Incremental cost per unit: $38

Number of snowboards 10,000

Total incremental costs $38,000

e25 2217
E25-22

Decision: Outsource the snowboards and use the facilities to manufacture the other product

Buy and use facilities for other product

Incremental cost per unit: $38

Number of snowboards 10,000

Total incremental costs to buy $38,000

Expected profit contribution fromother product (30,000)

Expected net cost $8,000

e25 23
E25-23

Decision: Process further. The advantage to processing further by repairing the damage is $100 ($2,600 – $2,500)

Process

Sell As Is Further

Expected revenue $2,500 $3,100

Expected additional costs -0- (500)

Expected net revenue $2,500 $2,600

short term vs long term decisions
Short-term

Many costs are fixed

No need to consider the time value of money

Long-term

Few costs are fixed

Need to consider time value of money

Short-term vs Long-term Decisions
objective 3

Objective 3

Use payback and accounting rate of return to make longer-term capital budgeting decisions

capital budgeting
Capital Budgeting
  • Budgeting for the acquisition of “capital assets” - assets used over a long time (several years)
  • Capital budgeting models

(a) Payback period

(b) Accounting Rate of Return

(c) Net Present Value

(d) Internal Rate of Return

payback period
Payback Period
  • Time period required to recover in net cash receipts the dollars of the investment

Amount invested in the asset

Expected annual net cash receipts

e25 24
E25-24

Decision: Payback occurs before the machine must be replaced. This supports purchasing the asset

Amount invested

Expected annual net cash inflow

$120,000

$25,000

=

4.8 years

payback period26
Payback Period
  • Pros
    • Easy to use
    • Used to eliminate proposals that are too risky
  • Cons
    • Ignores profitability
accounting rate of return
Accounting Rate of Return

Average annual operating income from asset

Average amount invested in asset

Average amount invested in asset =

Original Investment + Residual Value

2

Note: ARR uses operating income (revenues – operating expenses). If you are given annual cash flows, you must subtract deprecation expense to get operating income

accounting rate of return28
Accounting Rate of Return

Compare accounting rate of return to company’s required minimum rate of return for investments of similar risk

e25 25
Ward

250,000

(1,000,000 + 0)/2

50%

Vargas

240,500

(1,200,000+100,000)/2

37%

E25-25

Decision: Ward equipment offers the higher accounting rate of return

objective 4

Objective 4

Use discounted cash flow models to make longer-term capital budgeting decisions

discounted cash flows models
Discounted Cash Flows Models
  • Recognize time value of money
  • Two methods
    • Net present value
    • Internal rate of return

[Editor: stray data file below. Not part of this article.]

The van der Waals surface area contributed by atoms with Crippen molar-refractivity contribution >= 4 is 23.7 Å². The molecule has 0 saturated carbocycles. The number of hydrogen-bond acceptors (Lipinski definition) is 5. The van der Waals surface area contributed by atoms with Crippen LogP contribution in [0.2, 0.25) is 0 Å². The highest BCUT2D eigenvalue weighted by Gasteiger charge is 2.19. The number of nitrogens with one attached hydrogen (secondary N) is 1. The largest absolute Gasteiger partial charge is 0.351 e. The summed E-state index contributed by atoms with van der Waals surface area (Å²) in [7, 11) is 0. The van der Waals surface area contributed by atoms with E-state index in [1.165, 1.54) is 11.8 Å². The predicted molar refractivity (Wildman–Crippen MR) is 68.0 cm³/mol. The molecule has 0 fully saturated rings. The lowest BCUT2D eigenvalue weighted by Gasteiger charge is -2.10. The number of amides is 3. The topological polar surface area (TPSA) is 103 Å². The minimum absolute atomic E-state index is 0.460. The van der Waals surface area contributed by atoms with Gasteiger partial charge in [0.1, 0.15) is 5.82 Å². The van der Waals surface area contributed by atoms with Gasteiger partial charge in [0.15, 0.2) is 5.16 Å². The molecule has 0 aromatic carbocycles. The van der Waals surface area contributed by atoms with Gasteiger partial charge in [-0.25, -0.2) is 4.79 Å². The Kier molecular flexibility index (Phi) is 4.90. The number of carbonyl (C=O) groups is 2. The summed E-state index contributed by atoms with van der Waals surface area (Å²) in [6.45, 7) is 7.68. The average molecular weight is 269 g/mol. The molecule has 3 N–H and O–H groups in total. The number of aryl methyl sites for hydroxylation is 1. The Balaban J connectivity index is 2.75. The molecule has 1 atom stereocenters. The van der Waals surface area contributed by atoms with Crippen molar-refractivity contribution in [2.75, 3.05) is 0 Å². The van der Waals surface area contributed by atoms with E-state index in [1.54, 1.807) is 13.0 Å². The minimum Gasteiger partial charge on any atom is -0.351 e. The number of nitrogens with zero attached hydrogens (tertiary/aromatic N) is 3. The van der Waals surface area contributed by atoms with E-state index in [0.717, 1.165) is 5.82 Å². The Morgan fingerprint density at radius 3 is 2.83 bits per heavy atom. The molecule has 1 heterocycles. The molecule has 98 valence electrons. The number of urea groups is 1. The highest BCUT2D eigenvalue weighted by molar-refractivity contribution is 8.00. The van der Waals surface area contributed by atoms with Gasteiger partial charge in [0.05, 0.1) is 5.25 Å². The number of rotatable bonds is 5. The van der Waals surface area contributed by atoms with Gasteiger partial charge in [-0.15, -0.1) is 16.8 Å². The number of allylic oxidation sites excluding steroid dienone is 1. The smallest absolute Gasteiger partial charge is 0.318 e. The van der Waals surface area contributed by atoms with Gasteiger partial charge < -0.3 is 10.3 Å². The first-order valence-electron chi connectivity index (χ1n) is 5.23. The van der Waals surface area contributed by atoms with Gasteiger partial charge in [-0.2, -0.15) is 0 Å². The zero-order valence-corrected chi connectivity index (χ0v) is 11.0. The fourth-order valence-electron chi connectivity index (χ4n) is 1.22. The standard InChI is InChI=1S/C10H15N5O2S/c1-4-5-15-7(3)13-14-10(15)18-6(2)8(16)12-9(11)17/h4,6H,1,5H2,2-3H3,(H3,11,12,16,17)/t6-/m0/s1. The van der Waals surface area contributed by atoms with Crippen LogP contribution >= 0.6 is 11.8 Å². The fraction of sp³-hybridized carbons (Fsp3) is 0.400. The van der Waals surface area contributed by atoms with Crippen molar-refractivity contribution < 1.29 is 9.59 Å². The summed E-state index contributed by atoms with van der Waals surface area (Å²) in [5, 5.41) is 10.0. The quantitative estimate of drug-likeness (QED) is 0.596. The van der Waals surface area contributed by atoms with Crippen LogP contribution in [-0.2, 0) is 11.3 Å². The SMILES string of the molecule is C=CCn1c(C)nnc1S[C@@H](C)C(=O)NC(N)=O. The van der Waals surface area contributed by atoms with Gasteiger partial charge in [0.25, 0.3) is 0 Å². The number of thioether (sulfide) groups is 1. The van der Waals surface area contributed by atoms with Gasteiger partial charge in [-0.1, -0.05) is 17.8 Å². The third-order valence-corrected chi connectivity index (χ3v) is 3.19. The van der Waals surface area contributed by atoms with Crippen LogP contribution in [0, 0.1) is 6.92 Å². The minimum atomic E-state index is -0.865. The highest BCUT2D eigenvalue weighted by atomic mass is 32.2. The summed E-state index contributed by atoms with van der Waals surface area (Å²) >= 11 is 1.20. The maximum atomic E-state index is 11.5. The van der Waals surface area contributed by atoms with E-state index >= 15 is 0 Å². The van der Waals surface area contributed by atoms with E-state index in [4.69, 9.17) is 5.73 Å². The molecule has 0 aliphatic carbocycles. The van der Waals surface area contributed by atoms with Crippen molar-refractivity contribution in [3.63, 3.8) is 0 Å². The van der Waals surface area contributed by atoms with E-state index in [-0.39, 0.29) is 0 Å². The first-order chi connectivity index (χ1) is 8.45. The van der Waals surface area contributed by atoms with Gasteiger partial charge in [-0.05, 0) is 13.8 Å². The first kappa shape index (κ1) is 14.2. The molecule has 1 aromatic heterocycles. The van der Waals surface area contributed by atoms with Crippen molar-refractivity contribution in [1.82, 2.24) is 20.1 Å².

net present value method
Net Present Value Method
  • Discount cash inflows to their present value and then compare with capital outlay required by the investment
  • Discount rate (hurdle rate or required rate of return) - required minimum rate of return given riskiness of investment
  • Proposal is acceptable when NPV is ≥ zero
  • The higher the NPV, the more attractive the investment
e25 26
E25-26

(275,000)

Now

(275,000)

55,000

Yrs 1-8

Annuity

4.639

255,145

$(19,855)

Since NPV is negative, this is not an acceptable investment. The maximum acceptable price is $255,145

e25 2636
E25-26

(380,000)

Now

(380,000)

72,000

Yrs 1-9

Annuity

5.328

383,616

$3,616

Since NPV is positive, this is an acceptable investment. The maximum acceptable price if $380,000

net present value37
Net Present Value

When annual cash inflows are unequal you must use the present value of one table applied to each annual cash inflow

internal rate of return
Internal Rate of Return
  • Rate of return a company can expect to earn by investing in the project
  • The discount rate that will cause the present value to equal zero
internal rate of return39
Internal Rate of Return

Step 1: Identify the expected net cash receipts

Step 2: Find the discount rate that makes total present value of net cash receipts = present value of cash outflows

Annuity PV factor = Investment ÷ Annual Net Cash Receipts

internal rate of return40
Internal Rate of Return

Step 3: On the present value of an annuity of $1 table, scan the row corresponding to the expected life

Choose column closest to annuity factor you calculated in Step 2

e25 27
E25-27

Project A:

PVAo = Rent x Factor

275,000 = 55,000 x Factor

5.0000 = Factor

Close to 12%

e25 2743
E25-27

Project B:

PVAo = Rent X Factor

380,000=72,000xFactor

5.2777 = Factor

Between 12 and 14%

Decision: Project B is better because it has a higher IRR

objective 5

Objective 5

Compare and contrast the four

capital budgeting methods